On March 11th, the Dow Jones Industrial Average (DJIA) closed at a record high level of 14,447. It was the fifth straight trading day of record highs, which started on March 5th when the market closed at 14,253. This surges past the previous record close of 14,164, set on October 9, 2007. However, rather than celebrating the improved economic landscape, much of the financial media has already redirected its attention to the timing of the next market correction.
Record levels in the equity markets do not necessarily translate to inflated valuations. We invest in stocks because history tells us that stock prices rise over the long-term; as such, the market expectation should be to regularly reach record highs. And while it’s been over five years since we last reached record levels, this is an anomaly as we’ve reached new highs in 36 of the last 62 calendar years.
According to the forward price-to-earnings (P/E) ratio on the S&P 500 Index, equity markets remain fairly valued, if not undervalued, relative to their long-run averages. Second, the dividend yield on the index is higher than the 10-year Treasury yield, which remains near all-time lows.
Precious Metals Not So Precious
Market corrections are not out of the ordinary. Since 1946, the market has experienced an average peak-to-trough decline each year of approximately 14%. However, some investors believe they can use precious metal investments to strategically dampen the impacts of a market correction on their overall portfolio. What is important to remember is that buying precious metals is pure speculation, not investing: you bet and hope the price will go up, but have no real reason to expect it. To expand on this last point, only projected earnings can generate an expected return. Since gold neither pays a dividend nor generates cash flow, there is no basis for expecting a future return.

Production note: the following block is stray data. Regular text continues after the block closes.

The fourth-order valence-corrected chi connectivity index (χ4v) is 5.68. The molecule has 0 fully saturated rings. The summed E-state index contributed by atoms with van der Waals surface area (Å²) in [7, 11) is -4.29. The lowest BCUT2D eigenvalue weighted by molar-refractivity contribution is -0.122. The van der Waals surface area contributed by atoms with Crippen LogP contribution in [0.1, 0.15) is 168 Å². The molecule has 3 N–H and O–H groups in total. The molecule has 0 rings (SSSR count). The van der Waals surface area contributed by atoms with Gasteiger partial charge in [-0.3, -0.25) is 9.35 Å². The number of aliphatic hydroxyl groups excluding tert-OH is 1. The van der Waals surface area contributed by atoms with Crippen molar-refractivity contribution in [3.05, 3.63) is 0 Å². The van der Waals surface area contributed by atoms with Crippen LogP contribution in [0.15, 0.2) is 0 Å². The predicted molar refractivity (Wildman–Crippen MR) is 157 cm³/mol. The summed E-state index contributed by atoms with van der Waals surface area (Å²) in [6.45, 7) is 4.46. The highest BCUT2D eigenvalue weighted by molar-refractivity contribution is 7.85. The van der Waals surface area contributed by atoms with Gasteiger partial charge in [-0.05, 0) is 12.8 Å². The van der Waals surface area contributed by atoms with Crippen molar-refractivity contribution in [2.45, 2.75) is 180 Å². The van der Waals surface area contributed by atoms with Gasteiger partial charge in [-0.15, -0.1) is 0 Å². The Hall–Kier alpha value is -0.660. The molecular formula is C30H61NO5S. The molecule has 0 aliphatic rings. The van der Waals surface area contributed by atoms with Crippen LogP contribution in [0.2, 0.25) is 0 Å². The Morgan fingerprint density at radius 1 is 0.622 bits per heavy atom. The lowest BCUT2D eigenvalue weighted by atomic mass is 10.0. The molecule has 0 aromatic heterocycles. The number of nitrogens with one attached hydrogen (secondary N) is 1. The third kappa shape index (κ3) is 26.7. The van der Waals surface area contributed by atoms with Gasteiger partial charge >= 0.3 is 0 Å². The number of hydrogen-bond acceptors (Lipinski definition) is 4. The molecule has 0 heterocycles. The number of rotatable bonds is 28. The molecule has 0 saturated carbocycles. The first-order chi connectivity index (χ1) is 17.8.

In 1980, gold was selling at $850 per ounce. If gold exhibited a return consistent with inflation, the price of gold would have grown from $850 to $2,400 per ounce. At today’s level of approximately $1,600, gold has lost about a third of its real value over the last thirty-three years. During the same period, the S&P 500 has risen nearly 14 times in nominal terms (from 111 to 1,550), and therefore increased its real value well in excess of 10 times (and even this completely ignores dividends). Attempting to dampen downturns through precious metal speculation may have severe consequences on an investor’s ability to reach long-term financial goals.
Stay the Course, in Good Times, Too
We have no way of knowing when corrections will begin or when they will end. Intelligent-sounding predictions about the economy and the market are as plentiful today as they have always been. However, history tells us these predictions are merely for entertainment value, not meant to serve as a basis for prudent investment decisions. Peter Lynch, the former head of Fidelity’s famous Magellan Fund, offers us this reminder: “Far more money has been lost by investors preparing for corrections or trying to anticipate corrections than has been lost in the corrections themselves.”
This is why we continue to reinforce to clients the importance of a long-term, disciplined investment strategy. By focusing on the big picture, rather than making emotional decisions during the individual ups and downs of the market, investors are better able to absorb the downturns and enjoy the upswings.